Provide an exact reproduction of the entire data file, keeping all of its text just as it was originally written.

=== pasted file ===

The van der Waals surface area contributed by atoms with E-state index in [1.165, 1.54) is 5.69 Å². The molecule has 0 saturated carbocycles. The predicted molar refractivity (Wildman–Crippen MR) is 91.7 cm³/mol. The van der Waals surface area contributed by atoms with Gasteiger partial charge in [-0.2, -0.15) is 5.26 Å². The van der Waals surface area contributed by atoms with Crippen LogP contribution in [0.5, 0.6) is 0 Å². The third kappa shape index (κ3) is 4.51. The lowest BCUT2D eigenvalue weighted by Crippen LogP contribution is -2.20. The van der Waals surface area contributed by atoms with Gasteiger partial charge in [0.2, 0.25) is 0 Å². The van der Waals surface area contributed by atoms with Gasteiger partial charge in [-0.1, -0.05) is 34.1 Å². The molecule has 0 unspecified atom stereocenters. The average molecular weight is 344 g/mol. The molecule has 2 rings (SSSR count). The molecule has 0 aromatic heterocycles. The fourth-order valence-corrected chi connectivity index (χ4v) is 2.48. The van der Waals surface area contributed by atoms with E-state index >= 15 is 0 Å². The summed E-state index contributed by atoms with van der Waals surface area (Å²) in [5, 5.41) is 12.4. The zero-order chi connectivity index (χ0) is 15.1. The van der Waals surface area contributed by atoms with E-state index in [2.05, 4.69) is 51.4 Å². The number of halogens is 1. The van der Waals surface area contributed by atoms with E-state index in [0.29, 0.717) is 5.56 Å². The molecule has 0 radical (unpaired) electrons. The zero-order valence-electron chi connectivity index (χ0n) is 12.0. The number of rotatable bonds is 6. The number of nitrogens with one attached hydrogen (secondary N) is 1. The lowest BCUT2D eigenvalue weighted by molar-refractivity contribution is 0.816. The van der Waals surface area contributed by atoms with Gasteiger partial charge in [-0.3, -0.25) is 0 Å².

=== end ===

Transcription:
The van der Waals surface area contributed by atoms with E-state index in [1.165, 1.54) is 5.69 Å². The molecule has 0 saturated carbocycles. The predicted molar refractivity (Wildman–Crippen MR) is 91.7 cm³/mol. The van der Waals surface area contributed by atoms with Gasteiger partial charge in [-0.2, -0.15) is 5.26 Å². The van der Waals surface area contributed by atoms with Crippen LogP contribution in [0.5, 0.6) is 0 Å². The third kappa shape index (κ3) is 4.51. The lowest BCUT2D eigenvalue weighted by Crippen LogP contribution is -2.20. The van der Waals surface area contributed by atoms with Gasteiger partial charge in [0.2, 0.25) is 0 Å². The van der Waals surface area contributed by atoms with Gasteiger partial charge in [-0.1, -0.05) is 34.1 Å². The molecule has 0 unspecified atom stereocenters. The average molecular weight is 344 g/mol. The molecule has 2 rings (SSSR count). The molecule has 0 aromatic heterocycles. The fourth-order valence-corrected chi connectivity index (χ4v) is 2.48. The van der Waals surface area contributed by atoms with E-state index >= 15 is 0 Å². The summed E-state index contributed by atoms with van der Waals surface area (Å²) in [5, 5.41) is 12.4. The zero-order chi connectivity index (χ0) is 15.1. The van der Waals surface area contributed by atoms with E-state index in [2.05, 4.69) is 51.4 Å². The number of halogens is 1. The van der Waals surface area contributed by atoms with E-state index in [0.29, 0.717) is 5.56 Å². The molecule has 0 radical (unpaired) electrons. The zero-order valence-electron chi connectivity index (χ0n) is 12.0. The number of rotatable bonds is 6. The number of nitrogens with one attached hydrogen (secondary N) is 1. The lowest BCUT2D eigenvalue weighted by molar-refractivity contribution is 0.816. The van der Waals surface area contributed by atoms with Gasteiger partial charge in [-0.3, -0.25) is 0 Å².